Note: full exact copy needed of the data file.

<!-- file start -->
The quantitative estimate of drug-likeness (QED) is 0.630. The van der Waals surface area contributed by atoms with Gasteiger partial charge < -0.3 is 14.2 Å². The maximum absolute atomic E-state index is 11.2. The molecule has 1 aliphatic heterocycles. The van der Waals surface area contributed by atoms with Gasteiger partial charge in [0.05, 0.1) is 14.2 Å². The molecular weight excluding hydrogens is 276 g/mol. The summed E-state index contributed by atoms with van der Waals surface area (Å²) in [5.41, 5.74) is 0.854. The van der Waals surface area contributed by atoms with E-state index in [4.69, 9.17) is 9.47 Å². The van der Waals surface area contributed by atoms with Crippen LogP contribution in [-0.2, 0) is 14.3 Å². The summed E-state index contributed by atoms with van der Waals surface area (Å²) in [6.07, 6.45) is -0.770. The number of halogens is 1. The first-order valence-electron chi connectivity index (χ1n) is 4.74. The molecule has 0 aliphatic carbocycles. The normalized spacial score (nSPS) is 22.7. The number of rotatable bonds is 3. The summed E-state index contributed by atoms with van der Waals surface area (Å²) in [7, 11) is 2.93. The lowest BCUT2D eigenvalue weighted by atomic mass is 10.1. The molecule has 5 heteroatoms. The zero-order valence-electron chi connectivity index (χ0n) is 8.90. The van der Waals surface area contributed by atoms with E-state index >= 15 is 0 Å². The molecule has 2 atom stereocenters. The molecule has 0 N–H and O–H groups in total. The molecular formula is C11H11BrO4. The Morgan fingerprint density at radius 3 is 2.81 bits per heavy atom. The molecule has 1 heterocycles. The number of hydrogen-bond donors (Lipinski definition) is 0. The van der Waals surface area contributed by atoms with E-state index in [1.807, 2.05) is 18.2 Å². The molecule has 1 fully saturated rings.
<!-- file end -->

The quantitative estimate of drug-likeness (QED) is 0.630. The van der Waals surface area contributed by atoms with Gasteiger partial charge < -0.3 is 14.2 Å². The maximum absolute atomic E-state index is 11.2. The molecule has 1 aliphatic heterocycles. The van der Waals surface area contributed by atoms with Gasteiger partial charge in [0.05, 0.1) is 14.2 Å². The molecular weight excluding hydrogens is 276 g/mol. The summed E-state index contributed by atoms with van der Waals surface area (Å²) in [5.41, 5.74) is 0.854. The van der Waals surface area contributed by atoms with E-state index in [4.69, 9.17) is 9.47 Å². The van der Waals surface area contributed by atoms with Crippen LogP contribution in [-0.2, 0) is 14.3 Å². The summed E-state index contributed by atoms with van der Waals surface area (Å²) in [6.07, 6.45) is -0.770. The number of halogens is 1. The first-order valence-electron chi connectivity index (χ1n) is 4.74. The molecule has 0 aliphatic carbocycles. The normalized spacial score (nSPS) is 22.7. The number of rotatable bonds is 3. The summed E-state index contributed by atoms with van der Waals surface area (Å²) in [7, 11) is 2.93. The lowest BCUT2D eigenvalue weighted by atomic mass is 10.1. The molecule has 5 heteroatoms. The zero-order valence-electron chi connectivity index (χ0n) is 8.90. The van der Waals surface area contributed by atoms with E-state index >= 15 is 0 Å². The molecule has 2 atom stereocenters. The molecule has 0 N–H and O–H groups in total. The molecular formula is C11H11BrO4. The Morgan fingerprint density at radius 3 is 2.81 bits per heavy atom. The molecule has 1 heterocycles. The number of hydrogen-bond donors (Lipinski definition) is 0. The van der Waals surface area contributed by atoms with E-state index in [1.807, 2.05) is 18.2 Å². The molecule has 1 fully saturated rings.